Freedom of speech and Israeli soccer

The Israeli Football Association on Thursday banned fans of Beitar Jerusalem from two home matches after they booed through a minute’s silence in memory of assassinated prime minister Yitzhak Rabin.

“This was an outburst of a large number, hundreds, of Beitar fans in the stands on an issue that is considered a national consensus and an affront to our existence as a democracy,” the IFA said in a statement. The IFA also slapped the Israeli champions with a suspended punishment of two additional matches without a crowd.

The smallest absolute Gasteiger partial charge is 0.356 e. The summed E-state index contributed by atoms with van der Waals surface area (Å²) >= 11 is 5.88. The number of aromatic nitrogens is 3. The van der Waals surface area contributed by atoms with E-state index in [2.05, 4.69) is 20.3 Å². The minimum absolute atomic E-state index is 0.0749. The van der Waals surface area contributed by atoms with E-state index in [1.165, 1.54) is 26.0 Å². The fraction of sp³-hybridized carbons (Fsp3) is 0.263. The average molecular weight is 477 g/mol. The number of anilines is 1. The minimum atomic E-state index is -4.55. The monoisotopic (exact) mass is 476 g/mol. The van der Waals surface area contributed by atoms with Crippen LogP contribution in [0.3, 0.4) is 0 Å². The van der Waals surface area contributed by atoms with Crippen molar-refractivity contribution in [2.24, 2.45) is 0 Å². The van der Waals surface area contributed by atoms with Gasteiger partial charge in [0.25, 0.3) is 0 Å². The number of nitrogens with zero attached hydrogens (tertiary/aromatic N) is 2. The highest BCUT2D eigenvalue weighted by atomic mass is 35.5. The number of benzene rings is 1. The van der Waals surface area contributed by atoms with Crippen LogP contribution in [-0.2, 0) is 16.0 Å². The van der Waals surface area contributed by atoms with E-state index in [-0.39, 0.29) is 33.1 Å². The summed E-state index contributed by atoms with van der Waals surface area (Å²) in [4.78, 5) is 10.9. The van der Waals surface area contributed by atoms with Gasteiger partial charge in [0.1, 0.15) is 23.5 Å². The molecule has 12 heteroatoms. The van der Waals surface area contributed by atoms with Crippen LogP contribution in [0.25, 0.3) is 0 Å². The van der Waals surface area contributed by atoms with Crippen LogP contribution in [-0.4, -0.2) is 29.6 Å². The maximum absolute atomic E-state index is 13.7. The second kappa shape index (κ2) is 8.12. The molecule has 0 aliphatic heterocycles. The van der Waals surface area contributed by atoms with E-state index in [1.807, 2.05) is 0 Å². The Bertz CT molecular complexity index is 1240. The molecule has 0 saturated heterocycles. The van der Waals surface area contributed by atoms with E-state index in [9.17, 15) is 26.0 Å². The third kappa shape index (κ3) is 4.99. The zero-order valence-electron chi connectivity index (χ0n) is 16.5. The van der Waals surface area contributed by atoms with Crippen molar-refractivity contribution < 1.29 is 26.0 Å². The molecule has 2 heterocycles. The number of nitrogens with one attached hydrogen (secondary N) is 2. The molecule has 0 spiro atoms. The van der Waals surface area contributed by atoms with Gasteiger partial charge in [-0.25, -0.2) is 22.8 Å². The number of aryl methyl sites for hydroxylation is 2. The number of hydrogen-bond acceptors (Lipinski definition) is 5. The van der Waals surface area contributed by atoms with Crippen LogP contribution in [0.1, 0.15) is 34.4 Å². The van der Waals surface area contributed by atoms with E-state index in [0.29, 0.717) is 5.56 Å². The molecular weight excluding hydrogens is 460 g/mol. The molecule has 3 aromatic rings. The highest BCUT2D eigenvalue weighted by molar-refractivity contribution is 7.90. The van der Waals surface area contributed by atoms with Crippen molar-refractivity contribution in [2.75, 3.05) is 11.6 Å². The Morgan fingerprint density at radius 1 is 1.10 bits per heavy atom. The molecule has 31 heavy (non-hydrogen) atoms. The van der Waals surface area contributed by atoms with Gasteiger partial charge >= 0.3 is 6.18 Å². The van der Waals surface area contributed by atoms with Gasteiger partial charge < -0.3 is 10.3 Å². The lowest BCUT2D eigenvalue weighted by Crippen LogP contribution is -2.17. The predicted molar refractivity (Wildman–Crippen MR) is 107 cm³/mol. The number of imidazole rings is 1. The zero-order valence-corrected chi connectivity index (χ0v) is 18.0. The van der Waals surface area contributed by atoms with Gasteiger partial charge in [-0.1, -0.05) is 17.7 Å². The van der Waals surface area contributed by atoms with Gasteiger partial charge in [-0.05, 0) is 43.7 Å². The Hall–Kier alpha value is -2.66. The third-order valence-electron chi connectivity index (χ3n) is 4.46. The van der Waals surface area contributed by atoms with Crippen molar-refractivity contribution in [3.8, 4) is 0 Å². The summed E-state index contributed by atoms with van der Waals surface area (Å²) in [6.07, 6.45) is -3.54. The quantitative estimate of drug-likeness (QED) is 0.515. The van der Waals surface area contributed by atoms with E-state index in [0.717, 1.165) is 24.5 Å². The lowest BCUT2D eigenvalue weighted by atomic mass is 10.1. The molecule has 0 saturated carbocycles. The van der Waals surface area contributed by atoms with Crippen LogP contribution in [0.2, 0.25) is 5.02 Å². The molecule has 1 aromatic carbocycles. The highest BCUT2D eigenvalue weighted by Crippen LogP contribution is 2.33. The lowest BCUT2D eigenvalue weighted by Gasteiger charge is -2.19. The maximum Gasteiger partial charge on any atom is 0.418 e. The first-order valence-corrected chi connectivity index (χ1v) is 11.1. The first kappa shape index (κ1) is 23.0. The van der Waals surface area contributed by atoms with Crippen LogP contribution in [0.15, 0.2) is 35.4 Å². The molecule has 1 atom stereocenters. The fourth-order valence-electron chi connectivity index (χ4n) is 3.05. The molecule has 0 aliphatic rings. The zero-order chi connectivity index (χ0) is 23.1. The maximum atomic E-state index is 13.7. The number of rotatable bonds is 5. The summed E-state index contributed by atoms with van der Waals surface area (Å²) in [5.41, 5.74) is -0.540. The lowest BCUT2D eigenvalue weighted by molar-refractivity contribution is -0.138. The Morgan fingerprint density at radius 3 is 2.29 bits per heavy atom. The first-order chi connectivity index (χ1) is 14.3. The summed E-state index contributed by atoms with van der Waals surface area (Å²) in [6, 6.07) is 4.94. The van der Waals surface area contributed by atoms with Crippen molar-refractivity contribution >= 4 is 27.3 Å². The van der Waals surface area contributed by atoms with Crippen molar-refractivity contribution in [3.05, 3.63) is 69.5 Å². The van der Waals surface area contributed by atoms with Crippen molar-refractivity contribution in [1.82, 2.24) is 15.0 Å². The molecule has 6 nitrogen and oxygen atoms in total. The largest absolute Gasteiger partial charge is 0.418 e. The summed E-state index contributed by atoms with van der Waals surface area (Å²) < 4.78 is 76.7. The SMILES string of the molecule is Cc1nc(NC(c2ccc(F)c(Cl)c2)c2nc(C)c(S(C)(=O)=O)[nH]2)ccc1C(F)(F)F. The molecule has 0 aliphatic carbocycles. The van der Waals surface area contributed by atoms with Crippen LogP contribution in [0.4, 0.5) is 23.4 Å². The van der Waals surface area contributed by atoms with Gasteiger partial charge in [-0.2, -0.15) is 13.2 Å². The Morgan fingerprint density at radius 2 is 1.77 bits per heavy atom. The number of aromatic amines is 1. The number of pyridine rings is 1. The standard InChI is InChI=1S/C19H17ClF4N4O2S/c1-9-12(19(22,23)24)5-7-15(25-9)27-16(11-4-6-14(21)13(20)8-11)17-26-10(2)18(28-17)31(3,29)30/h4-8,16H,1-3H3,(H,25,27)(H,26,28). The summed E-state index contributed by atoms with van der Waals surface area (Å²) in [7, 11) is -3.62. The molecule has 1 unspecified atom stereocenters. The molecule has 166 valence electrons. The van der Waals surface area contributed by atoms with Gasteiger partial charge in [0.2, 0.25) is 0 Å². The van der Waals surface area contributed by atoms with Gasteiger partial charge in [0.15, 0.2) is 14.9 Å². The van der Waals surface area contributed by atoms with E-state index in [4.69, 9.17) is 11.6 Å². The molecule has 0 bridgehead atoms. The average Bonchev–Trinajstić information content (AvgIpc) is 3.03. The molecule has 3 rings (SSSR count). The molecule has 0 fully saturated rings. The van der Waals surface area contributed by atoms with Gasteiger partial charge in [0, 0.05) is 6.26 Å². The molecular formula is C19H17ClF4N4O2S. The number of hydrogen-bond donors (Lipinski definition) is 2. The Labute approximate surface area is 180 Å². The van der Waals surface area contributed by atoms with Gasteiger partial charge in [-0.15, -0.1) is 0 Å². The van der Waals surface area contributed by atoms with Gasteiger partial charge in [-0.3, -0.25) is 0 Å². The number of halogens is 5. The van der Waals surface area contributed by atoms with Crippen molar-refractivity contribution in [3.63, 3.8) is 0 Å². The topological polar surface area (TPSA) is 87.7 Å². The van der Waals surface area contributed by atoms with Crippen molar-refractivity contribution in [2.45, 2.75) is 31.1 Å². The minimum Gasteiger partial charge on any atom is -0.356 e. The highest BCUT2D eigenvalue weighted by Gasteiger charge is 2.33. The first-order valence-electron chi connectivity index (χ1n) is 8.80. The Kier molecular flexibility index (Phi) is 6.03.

Before kick-off in Sunday’s match against Maccabi Haifa, more than 2,500 Beitar fans refused to observe the silence, called in honour of Rabin and also to protest against violence in Israeli society and at sports stadiums.

This is utterly ridiculous. Why should people be expected to honor someone they have reason to regard as a traitor to their country? Obviously it’s not a “national consensus” or thousands of people would not have been loudly expressing their opinion on the matter.

One would think that this sort of thought-policing behavior in Jerusalem would concern Jews far more than Ann Coulter response to theological questions.

And if speaking your mind in public is truly “an affront to Israel’s existence as a democracy”, it’s pretty clear that Israeli democracy’s days are numbered.